UERSTENFELDBRUCK, Germany: Relatives of 11 Israeli victims of the 1972 Munich Olympics killings are due to join survivors and politicians to pay tribute at the site of their killings 40 years ago in Germany later Wednesday.
The ceremony is set to begin at 1400 GMT at Fuerstenfeldbruck air base, west of Munich, to mark the sombre anniversary which has prompted new questions about the tragic turn of events on German soil.
Flags are due to fly at half-mast on southern Bavarian state public buildings as an ecumenical memorial service takes place at the base, the site of the climax of the hostage-taking by members of a radical Palestinian group known as “Black September”.
Six survivors and 11 relatives of the Israeli athletes and coaches taken hostage and subsequently killed are due to attend the commemoration, to be addressed among others by Ankie Spitzer, widow of fencing coach Andre Spitzer.
German Interior Minister Hans-Peter Friedrich and Israeli Deputy Prime Minister Silvan Shalom will also be among about 500 political and sports representatives.
A memorial tree will also be planted near the air base’s former control tower.
The 40th anniversary has given rise to new research into the horrifying chain of events at the summer Munich Games, which were meant to showcase the new face of Germany nearly three decades after World War II.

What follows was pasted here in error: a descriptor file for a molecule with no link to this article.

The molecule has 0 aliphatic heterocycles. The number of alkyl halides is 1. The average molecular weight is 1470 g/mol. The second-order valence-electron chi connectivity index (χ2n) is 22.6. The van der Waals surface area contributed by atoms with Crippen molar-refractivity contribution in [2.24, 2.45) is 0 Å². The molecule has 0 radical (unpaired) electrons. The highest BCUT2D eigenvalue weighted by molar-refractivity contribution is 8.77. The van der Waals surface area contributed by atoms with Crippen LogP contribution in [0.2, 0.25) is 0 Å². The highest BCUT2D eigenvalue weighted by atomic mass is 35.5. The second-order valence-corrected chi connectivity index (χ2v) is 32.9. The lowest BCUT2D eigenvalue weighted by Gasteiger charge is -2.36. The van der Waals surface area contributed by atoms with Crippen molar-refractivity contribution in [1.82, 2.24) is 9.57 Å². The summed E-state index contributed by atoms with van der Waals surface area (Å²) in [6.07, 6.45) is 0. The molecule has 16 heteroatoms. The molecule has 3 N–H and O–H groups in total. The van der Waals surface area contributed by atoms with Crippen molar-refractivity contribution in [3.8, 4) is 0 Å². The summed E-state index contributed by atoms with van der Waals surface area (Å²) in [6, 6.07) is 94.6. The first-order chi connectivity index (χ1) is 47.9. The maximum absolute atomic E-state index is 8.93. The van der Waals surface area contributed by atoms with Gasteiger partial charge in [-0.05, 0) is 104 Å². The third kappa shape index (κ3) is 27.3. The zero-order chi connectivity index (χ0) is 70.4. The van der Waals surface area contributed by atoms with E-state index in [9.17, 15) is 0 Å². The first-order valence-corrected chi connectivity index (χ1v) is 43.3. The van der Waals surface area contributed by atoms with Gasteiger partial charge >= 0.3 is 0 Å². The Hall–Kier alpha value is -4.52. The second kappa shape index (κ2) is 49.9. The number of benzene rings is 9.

On September 5, 1972, gunmen allegedly related to Palestinian rebels group ‘Black September’ broke into the Israeli team’s flat at the Olympic village, immediately killing two of the athletes and taking nine others hostage to demand the release of 232 Palestinian prisoners.
In his book Stateless, Salah Khalaf (Abu Iyad), Yasir Arafat’s chief of security and a founding member of Fatah, wrote that: “Black September was not a terrorist organization, but was rather an auxiliary unit of the resistance movement, at a time when the latter was unable to fully realize its military and political potential. The members of the organization always denied any ties between their organization and Fatah or the PLO.”
A bungled rescue operation resulted in all the hostages being killed along with a West German policeman and five of the eight hostage-takers.
The news sent shockwaves through Germany just 27 years after the Hitler’s war against Jews and opened a deep rift with Israel.